“Word that will inspire” is a talk that I have presented at LondonR on the 25th June 2019 and at EARL 2019 conference in London on the 11th September 2019.
“Words that will Inspire” is an analysis on 2,500+ TED talks using text analytics and machine learning on R to find the factors that make some talks more popular than others. Below you will find readable version of my presentation.
What was the motivation of doing project?
I am part of a meetup group called Data Scientist speakers in London that meet regularly to practice data science talks and receive feedback to improve public speaking.
Every year at the club we have a competition to see who can come with the best data science story. I joined this competition and wanted to make participate with something special: I wanted to combine my data science skills to analyse famous speeches or talks and use these insights to build an entirely new one.
What was the source of inspiration?
I started my analysis with three of my most favourite speeches, they were given by the most remarkable public speakers and their talks have inspired millions of people shaping the world we live today.
Can you recognise these speeches and their speakers from the following snips?
I am are talking about John F. Kennedy, Martin Luther King Jr and Winston Churchill.
The back-of-the-envelope calculation
With these three speeches I analysed the frequency of words that they were using and I came with a big surprise…the most used word on each speech is the same! Can you see it in there just middle of the word clouds?
The most used word by the three speakers is “Will” (Winston Churchill used Shall, proper British style!). They potentially used the word “Will” as a way to inspire people to take action or to indicate that something will change in the future. In addition to this similarity, the three speakers also used something that is called structural repetitions. They repeat the same phrase many times to create impact and remembrance.
But we need more data!
These coincidences made me think that there could be potentially patterns in the words that can make a speech more inspiring. But definitely three speeches are not enough data to draw conclusions and this put me in the search of finding a suitable group of talks that I can analyse. Ideally to perform a data analysis, the talks should have:
- Sufficient number of talks to analyse
- Ideally the same format and style to avoid any strong bias of having different format of talks
- There should be available transcripts as this will reduce time and effort
- And for the use of machine learning, there should be a way to track progress of popularity to detect more inspiring talks against the less inspiring ones
The Eureka moment
It seems that to find a set of talks with these considerations could be difficult task. However I quickly realised that there were already talks with all these characteristics: Ted Talks!
Ted talks that are on a similar style and they are thousands of them, they keep track of popularity and they have available transcripts and other information such as view counts and comments on their website. To make things easier, the data science competition website Kaggle has already published all these data and made it available to anyone to download them on a suitable format.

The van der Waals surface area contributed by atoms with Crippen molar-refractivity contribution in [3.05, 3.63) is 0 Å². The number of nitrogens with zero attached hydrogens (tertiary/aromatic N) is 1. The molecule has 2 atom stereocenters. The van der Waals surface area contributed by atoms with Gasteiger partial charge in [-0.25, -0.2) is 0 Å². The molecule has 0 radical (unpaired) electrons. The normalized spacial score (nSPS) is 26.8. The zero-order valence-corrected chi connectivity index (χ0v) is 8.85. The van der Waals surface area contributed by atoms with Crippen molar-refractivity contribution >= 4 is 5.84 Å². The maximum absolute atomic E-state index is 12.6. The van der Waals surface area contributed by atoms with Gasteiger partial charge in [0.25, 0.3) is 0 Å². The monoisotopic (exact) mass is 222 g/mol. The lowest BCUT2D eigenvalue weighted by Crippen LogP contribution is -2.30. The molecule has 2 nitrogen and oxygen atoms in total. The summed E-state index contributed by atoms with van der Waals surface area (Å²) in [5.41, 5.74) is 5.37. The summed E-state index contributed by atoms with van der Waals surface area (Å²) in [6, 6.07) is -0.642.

The Data Science Approach
With the data now available I was ready to perform my analysis which can be divided in three stages:
I. Data extraction and feature engineering
II. Data Analysis and Model Ensemble
III. Model Insights
I. Data extraction and feature engineering
The dataset provided by Kaggle was quite a lot of data that needed to be transformed first to perform the analysis. I am a regular user of R but was not very familiar with text analytics so basically I followed everything that was on the book “Text mining with R”. This book is definitely The source for text analytics using R.
The dataset contained all TED talks events with all their transcripts and any other data that you can see in their webpage. One really good point is that it also includes the date that the data was extracted, the published date of each TED talk in the website and their filmed date. These characteristics will become important to perform the predictive analysis in the search of patterns by using the machine learning algorithms
I built more than 50 features as potential factors to test why some talks were more popular than others. Mostly of these original set of factors were related to frequency analysis on word counts such as:
- How fast the speakers talk by using the words per minute, the number of sentences they said and the number per words per sentence
- The audience reaction by using one interesting feature found in the transcripts include of the specific occasions that the audience laughed, applause, the number of questions
- And I included many counts of the most frequent n-grams to see if there were specific words that they tend to repeat
With these factors my aim was a classification problem to predict if a ted talk will become popular or not
II. Data Analysis and Model Ensemble
This stage can be summarised in the following steps